Just a side note...names and variations abound. If you play a character in one, or even two, threads, it might enhance your enjoyment to come up with a few other characters (and names to go with them) for additional threads. We have seen the same characters used simultaneoulsly in thread after thread after thread. Some imagination regarding the characters used would make it interesting for all, not just the player.


SETTINGS: The world Tolkien developed in over 30 years of writing was vast. The map of the Third Age was only a small part of that world, and even that had areas not developed or expanded upon. But there were also the maps of Beleriand, the Numenoreans and Valinor, as well as his concept of Arda, when the world was bent, to draw upon in creating a setting for your plotline. For those of you who have no idea what we're talking about, may we suggest that you open the pages of not only the LOTR or the Hobbit but the Silmarillion as well. All of these maps had place names. Placing your setting in "a forest", along side "a river", in a "tavern" begs the question...which forest, river or tavern?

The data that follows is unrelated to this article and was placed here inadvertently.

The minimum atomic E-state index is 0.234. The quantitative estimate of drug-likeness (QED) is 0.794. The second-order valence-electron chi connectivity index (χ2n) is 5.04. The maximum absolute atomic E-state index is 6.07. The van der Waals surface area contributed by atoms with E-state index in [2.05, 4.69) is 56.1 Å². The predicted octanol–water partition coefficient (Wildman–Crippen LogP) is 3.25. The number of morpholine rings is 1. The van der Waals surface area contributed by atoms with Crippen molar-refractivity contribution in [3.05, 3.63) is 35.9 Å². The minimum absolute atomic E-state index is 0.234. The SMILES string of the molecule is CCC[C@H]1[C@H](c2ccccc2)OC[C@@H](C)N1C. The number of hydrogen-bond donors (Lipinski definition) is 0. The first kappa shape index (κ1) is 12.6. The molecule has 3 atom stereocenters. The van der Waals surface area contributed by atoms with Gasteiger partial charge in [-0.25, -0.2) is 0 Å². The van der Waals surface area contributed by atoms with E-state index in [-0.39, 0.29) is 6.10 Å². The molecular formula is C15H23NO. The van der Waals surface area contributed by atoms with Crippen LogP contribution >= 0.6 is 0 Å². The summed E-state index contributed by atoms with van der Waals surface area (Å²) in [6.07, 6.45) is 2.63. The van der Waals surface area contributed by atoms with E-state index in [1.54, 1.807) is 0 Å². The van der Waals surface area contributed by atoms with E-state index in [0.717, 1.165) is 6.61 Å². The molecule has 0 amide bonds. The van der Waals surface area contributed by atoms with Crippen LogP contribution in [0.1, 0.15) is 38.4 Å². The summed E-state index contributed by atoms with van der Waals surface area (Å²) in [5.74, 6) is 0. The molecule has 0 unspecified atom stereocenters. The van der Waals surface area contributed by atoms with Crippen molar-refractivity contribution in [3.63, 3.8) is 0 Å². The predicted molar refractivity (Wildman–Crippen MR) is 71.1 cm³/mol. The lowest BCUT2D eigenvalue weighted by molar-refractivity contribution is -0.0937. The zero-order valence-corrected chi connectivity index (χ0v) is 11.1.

As you create your plotline, feel free to wander into any of these various worlds. In the Third Age, for example, the great expanse of the southern, far northern and eastern regions were not thoroughly described by Tolkien and are open to your interpretation. Using Tolkien's names for those areas, expand upon the descriptions in your plotlines. Or expand your own knowledge of the other worlds (such as Beleriand and Numenor) and open more worlds for your story and characters, once again using the names of those places and sites as you travel through them. A "forest", "river" or "tavern" just doesn't cut it. Additionally, elves and dwarfs were not known to spend a great deal of time in taverns and inns. And other than Gondor, there were no "palaces" in Tolkien's world. The elves created beautiful living places but one can hardly call the flets of Lothlorien 'palaces' or 'manor houses'. This is not King Arthur's world but Tolkien's. When you use an area of Middle-earth as your setting, make sure that you are consistent within that setting. For example, Rohan was a land of Horsemen with the people mostly living in individual homes and small villages. It isn't likely that you will find a tavern full of sneak thieves, and pickpockets there as those types would most likely be found only in big cities (of which there were very few) where they could find victims.